Associate Professor and Chair, Human Development and Social Policy
Faculty Fellow, Institute for Policy Research
BiographyJonathan Guryan is an Associate Professor of Human Development and Social Policy and of Economics, Faculty Fellow at the Institute for Policy Research and a courtesy member of the Economics Department and the Kellogg School of Business at Northwestern University. He is also a Faculty Research Fellow at the National Bureau of Economic Research, a Research Consultant at the Federal Reserve Bank of Chicago. Much of his research falls into two main categories, understanding the sources and consequences of racial inequality and the economics of education. His work on these subjects has been published in leading journals such as the American Economic Review, the Journal of Political Economy, Developmental Psychology, Educational Psychology, and the Review of Economics and Statistics.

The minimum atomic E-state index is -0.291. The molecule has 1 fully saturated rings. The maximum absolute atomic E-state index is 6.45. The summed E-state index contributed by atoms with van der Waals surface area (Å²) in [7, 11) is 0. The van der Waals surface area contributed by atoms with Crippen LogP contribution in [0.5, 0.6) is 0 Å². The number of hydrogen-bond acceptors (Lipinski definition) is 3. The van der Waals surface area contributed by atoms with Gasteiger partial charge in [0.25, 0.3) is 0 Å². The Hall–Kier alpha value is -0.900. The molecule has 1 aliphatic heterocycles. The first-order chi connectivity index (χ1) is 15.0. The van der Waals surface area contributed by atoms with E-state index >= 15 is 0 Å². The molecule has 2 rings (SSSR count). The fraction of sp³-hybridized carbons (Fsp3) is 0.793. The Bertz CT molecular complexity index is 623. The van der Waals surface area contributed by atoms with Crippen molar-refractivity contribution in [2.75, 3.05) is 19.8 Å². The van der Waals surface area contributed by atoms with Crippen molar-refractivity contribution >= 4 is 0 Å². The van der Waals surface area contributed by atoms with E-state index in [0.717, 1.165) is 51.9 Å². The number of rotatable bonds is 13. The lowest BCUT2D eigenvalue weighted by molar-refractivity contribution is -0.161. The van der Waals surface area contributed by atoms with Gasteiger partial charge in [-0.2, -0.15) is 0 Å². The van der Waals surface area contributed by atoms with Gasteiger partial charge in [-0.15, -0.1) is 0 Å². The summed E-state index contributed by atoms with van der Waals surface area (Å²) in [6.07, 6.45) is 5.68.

In one study he found that the court-ordered school desegregation plans of the 1970’s led to declines in high school dropout rates among black students. In another study, with Kerwin Charles, he evaluated the role that racial prejudice plays in the determination of wage differences between blacks and whites. In ongoing work with Kenneth Chay and Bhashkar Mazumder, he is studying the effect of early access to health care on the black-white test score gap. He has also studied the labor market for teachers; a subsidy for investments in Internet access in schools; technology assisted learning in classrooms; demand for lottery tickets; and peer effects among professional golfers.
His work has been funded by the W.T. Grant Foundation and the National Science Foundation. He has also recently been awarded a grant by the U.S. Department of Education’s Institute for Education Sciences to conduct and study an experimental evaluation of an intervention designed to reduce truancy in the Chicago Public Schools.